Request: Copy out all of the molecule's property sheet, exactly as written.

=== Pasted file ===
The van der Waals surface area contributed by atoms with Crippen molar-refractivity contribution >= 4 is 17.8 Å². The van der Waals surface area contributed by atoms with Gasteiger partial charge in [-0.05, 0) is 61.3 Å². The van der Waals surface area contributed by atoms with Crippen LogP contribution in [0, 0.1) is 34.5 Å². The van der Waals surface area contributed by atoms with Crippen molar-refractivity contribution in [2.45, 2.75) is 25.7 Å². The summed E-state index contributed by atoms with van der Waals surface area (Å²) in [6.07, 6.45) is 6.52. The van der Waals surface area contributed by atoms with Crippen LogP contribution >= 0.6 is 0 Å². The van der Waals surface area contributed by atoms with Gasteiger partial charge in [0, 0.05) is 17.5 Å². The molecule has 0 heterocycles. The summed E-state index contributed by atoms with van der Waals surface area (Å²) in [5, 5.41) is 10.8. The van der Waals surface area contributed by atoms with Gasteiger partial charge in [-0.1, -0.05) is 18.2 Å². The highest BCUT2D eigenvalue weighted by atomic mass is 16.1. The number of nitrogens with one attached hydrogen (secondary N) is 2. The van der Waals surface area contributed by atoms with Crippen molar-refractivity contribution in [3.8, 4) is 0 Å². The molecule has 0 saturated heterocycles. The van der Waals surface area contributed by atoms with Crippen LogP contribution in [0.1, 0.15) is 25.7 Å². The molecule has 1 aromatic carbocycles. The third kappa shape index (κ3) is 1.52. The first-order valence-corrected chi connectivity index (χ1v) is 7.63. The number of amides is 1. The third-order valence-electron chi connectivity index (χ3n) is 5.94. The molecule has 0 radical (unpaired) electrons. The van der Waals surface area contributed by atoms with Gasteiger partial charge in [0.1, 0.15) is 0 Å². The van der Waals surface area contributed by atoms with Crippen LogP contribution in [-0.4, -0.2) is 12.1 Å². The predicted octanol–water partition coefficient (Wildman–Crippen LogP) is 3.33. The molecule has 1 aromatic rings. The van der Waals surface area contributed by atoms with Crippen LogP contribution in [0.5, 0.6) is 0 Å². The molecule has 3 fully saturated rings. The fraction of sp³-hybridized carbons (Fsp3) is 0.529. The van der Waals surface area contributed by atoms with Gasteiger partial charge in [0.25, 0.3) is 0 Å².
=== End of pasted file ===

The van der Waals surface area contributed by atoms with Crippen molar-refractivity contribution >= 4 is 17.8 Å². The van der Waals surface area contributed by atoms with Gasteiger partial charge in [-0.05, 0) is 61.3 Å². The van der Waals surface area contributed by atoms with Crippen LogP contribution in [0, 0.1) is 34.5 Å². The van der Waals surface area contributed by atoms with Crippen molar-refractivity contribution in [2.45, 2.75) is 25.7 Å². The summed E-state index contributed by atoms with van der Waals surface area (Å²) in [6.07, 6.45) is 6.52. The van der Waals surface area contributed by atoms with Crippen LogP contribution >= 0.6 is 0 Å². The van der Waals surface area contributed by atoms with Gasteiger partial charge in [0, 0.05) is 17.5 Å². The molecule has 0 heterocycles. The summed E-state index contributed by atoms with van der Waals surface area (Å²) in [5, 5.41) is 10.8. The van der Waals surface area contributed by atoms with Gasteiger partial charge in [-0.1, -0.05) is 18.2 Å². The highest BCUT2D eigenvalue weighted by atomic mass is 16.1. The number of nitrogens with one attached hydrogen (secondary N) is 2. The van der Waals surface area contributed by atoms with Crippen molar-refractivity contribution in [3.8, 4) is 0 Å². The molecule has 0 saturated heterocycles. The van der Waals surface area contributed by atoms with Crippen LogP contribution in [0.1, 0.15) is 25.7 Å². The molecule has 1 aromatic carbocycles. The third kappa shape index (κ3) is 1.52. The first-order valence-corrected chi connectivity index (χ1v) is 7.63. The number of amides is 1. The third-order valence-electron chi connectivity index (χ3n) is 5.94. The molecule has 0 radical (unpaired) electrons. The van der Waals surface area contributed by atoms with Gasteiger partial charge in [0.1, 0.15) is 0 Å². The van der Waals surface area contributed by atoms with Crippen LogP contribution in [-0.4, -0.2) is 12.1 Å². The predicted octanol–water partition coefficient (Wildman–Crippen LogP) is 3.33. The molecule has 1 aromatic rings. The van der Waals surface area contributed by atoms with Crippen LogP contribution in [0.5, 0.6) is 0 Å². The molecule has 3 fully saturated rings. The fraction of sp³-hybridized carbons (Fsp3) is 0.529. The van der Waals surface area contributed by atoms with Gasteiger partial charge in [0.25, 0.3) is 0 Å².